2. Ken will only recruit free transfers
This has been repeated so often in my Twitter feed that it’s almost a hashtag in it’s own right. Sure, we have signed a lot of free transfers in the last couple of years, but last season alone we spent something close to £1.5 million on transfers, and a further half million the year before that. We can argue all we want about the merits of Collins, Bruce, Bromby, Clayton, O’Brien, McCormack and Gradel, and whether a bigger fighting fund would have recruited better players, but they were Grayson’s picks and, yes, they all cost money.
Of course, the opposite argument is invariably used when our own out-of-contract players – Johnson, Kilkenny, Beckford – leave on free transfers. Then, they’re always seen as players Bates is insufficiently ambitious to keep, not cast-offs no one else wants.
3. Every signing by our Championship rivals is a player we should have bought
It’s becoming the Leeds United transfer echo: every transaction involving a Championship club this summer has been followed by a Leeds fan demanding “why weren’t we in for him?” Some have merit, like Scott Danns or Kevin Nolan, but most others wouldn’t have been on Grayson’s radar had he been given a budget of £20 million. Craig Mackail-Smith? David Nugent? Nicky Maynard? No matter that Leeds had one of the most potent attacking forces in the Championship last year, it seems that we should still sign strikers of modest or unproven talent – on long contracts, at astronomical wages – because that’s what “ambitious” clubs do.
4. Ken Bates’ failure to invest is running the club into the ground
This is an argument that confounds me. You can claim we’re not on the right path, that Bates’ conservative strategy won’t achieve promotion as quickly as we’d like, if at all, but after the adventures of the Ridsdale era, balancing the books and turning a profit would seem like the exact opposite of running the club into the ground. In fact, with demands for multi-million pound recruits and the repurchase of Elland Road and Thorp Arch coming from every corner, it seems a good number of fans are proposing the same recklessness that catapulted us into oblivion a decade ago. Pardon me if I welcome a more cautious approach.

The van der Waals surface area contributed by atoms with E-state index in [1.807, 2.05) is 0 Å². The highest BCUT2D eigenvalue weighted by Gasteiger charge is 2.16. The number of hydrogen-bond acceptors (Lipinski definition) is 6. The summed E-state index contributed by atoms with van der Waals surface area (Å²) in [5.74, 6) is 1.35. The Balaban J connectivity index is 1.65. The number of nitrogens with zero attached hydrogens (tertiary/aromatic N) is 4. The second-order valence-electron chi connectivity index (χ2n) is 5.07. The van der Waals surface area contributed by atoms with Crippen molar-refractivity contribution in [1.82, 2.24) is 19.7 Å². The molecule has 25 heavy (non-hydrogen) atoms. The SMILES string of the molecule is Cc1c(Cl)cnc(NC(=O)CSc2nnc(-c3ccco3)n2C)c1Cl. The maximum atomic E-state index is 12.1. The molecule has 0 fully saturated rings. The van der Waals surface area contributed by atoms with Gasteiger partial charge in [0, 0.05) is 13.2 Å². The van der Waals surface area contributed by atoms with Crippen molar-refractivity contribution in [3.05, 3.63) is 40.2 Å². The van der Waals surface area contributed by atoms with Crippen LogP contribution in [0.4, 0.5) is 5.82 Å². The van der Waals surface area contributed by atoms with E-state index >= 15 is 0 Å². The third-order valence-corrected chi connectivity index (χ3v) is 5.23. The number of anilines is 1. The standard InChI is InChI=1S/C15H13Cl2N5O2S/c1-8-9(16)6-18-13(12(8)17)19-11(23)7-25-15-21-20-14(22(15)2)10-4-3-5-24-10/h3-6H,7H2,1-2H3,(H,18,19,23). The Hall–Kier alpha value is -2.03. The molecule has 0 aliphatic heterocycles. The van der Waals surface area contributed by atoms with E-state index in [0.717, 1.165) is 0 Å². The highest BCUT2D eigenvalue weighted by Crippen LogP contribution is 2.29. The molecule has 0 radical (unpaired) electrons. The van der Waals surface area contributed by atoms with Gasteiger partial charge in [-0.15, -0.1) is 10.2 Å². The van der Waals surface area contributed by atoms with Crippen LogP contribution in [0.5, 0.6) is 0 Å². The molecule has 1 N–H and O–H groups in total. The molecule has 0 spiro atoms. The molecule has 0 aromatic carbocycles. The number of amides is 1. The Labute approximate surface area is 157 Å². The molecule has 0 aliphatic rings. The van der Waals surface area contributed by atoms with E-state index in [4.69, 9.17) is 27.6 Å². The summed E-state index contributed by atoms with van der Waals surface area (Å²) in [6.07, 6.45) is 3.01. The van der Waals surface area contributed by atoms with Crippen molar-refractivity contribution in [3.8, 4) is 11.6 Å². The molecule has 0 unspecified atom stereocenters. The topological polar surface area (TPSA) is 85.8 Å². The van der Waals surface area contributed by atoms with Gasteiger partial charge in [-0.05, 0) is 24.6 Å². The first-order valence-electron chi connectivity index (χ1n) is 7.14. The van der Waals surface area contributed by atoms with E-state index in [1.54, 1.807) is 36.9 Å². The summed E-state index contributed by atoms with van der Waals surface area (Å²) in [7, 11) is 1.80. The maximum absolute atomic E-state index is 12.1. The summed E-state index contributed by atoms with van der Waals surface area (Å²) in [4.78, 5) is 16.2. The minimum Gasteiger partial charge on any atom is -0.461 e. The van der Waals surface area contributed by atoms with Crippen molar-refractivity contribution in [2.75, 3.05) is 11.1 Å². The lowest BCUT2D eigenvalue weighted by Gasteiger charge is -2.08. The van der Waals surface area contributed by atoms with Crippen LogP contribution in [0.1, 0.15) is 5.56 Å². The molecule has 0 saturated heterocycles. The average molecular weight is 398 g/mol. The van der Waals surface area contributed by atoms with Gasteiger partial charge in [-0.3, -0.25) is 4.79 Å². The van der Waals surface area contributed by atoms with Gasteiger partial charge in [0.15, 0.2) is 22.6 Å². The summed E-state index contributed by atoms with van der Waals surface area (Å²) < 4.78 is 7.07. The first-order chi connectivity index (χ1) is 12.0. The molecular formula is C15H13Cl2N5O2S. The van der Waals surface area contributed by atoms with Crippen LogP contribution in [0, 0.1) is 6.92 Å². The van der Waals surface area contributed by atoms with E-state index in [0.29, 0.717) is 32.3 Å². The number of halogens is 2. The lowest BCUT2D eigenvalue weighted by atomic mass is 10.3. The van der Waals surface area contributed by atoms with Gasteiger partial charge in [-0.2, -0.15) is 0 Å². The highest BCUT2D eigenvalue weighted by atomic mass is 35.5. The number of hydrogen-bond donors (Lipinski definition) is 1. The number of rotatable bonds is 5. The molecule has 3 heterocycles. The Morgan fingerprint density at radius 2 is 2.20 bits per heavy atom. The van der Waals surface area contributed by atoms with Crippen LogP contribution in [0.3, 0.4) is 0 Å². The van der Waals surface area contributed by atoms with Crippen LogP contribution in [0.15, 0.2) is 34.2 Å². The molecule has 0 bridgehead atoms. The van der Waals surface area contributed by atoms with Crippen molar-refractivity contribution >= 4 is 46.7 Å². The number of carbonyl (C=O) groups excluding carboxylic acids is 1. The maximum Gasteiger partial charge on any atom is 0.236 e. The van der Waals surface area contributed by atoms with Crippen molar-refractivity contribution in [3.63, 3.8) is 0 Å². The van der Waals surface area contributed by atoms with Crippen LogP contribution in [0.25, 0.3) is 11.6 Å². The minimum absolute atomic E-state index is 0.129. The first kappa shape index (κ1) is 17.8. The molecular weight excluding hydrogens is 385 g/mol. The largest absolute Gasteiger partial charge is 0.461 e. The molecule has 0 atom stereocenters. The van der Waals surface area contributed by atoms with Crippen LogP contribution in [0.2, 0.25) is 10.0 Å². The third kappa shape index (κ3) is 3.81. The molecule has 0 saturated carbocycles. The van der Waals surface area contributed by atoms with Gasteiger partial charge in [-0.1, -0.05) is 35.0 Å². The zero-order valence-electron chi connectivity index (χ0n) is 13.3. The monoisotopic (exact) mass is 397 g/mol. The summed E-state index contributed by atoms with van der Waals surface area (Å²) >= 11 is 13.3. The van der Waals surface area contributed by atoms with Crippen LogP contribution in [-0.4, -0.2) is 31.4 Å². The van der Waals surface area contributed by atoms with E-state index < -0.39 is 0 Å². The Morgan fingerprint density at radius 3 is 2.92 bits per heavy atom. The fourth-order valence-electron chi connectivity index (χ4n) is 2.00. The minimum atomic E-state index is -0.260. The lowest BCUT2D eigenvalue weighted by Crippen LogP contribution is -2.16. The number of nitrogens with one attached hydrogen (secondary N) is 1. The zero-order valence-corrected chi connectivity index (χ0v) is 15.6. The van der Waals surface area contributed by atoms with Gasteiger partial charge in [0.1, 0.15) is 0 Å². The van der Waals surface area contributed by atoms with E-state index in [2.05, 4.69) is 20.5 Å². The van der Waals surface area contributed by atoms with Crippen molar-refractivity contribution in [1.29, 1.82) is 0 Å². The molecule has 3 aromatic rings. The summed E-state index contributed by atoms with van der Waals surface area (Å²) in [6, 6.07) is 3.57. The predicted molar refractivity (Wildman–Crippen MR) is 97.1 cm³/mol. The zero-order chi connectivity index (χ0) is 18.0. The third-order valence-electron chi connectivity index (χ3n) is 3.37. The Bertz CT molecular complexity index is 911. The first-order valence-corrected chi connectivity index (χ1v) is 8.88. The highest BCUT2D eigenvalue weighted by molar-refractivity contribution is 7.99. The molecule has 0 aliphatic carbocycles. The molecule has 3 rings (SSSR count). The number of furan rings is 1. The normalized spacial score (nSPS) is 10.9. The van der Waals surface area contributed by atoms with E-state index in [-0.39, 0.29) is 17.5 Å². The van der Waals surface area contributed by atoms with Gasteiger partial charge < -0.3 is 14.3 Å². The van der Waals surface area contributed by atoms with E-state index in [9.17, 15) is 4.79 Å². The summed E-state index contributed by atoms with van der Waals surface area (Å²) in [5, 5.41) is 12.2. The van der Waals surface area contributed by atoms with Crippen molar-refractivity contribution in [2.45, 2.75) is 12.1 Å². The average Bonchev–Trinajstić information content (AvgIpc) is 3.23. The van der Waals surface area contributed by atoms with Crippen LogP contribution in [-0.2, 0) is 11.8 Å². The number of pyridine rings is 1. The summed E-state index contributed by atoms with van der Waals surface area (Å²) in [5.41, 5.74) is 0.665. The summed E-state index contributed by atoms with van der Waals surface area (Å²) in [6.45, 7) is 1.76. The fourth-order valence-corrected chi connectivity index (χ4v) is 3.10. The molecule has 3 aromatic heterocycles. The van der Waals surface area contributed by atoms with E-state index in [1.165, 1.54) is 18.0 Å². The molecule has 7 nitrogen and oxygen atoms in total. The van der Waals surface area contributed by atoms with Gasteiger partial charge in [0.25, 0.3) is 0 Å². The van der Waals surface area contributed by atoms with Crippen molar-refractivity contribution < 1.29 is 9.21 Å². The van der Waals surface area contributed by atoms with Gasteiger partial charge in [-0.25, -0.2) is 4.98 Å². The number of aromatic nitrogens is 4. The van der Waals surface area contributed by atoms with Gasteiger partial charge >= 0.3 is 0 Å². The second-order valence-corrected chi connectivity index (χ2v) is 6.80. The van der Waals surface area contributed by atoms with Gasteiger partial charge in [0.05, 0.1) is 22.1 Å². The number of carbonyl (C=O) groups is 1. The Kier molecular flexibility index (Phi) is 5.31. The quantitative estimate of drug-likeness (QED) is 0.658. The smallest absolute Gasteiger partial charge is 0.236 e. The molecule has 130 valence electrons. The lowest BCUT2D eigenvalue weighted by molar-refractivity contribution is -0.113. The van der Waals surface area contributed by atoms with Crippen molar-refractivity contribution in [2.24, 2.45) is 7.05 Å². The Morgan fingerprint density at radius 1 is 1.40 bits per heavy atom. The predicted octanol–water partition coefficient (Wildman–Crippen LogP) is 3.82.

(As an interesting side note, the £400 million naming rights deal for Manchester City’s stadium wasn’t affected by the small detail that City don’t actually own it.)
5. Bates is a good businessman – but only when he’s ripping off the fans
It’s incredible how Bates’ business acumen is used against him when player budgets are assigned or season-ticket prices set, yet suddenly he is a financial incompetent when it comes to the cost of redeveloping the East Stand (which is designed to generate revenue) or, ludicrously, selling the shirt sponsor. One Tweeter even suggested that Enterprise Insurance was “Bates yet again doing something on the cheap”. Sorry, you can’t have it both ways; either he’s a mercenary, screwing down costs and inflating prices, or he isn’t. You can argue that good business practice won’t get us anywhere in an era of Gulf oil cash, but then make that argument, not vacillate wildly on Bates’ business skills to suit your agenda.
To be clear, this is not a defence of Ken Bates. We still haven’t been as active in the transfer market as we need to be, and it would reflect poorly on both his and Grayson’s record if we finished lower than last season’s seventh place. And, yes, the ownership of both club and stadium stinks to high heaven.
I’m merely arguing that not everything is rotten at Leeds United and not everything Bates does is necessarily negative for the club – as the last three years have demonstrated. I’m also asking for a bit more honesty in the debate. Bates should be judged on the effects of his actions, not on his supposed motivations. Criticise him by all means, but arguments always carry more weight when they’re plausible.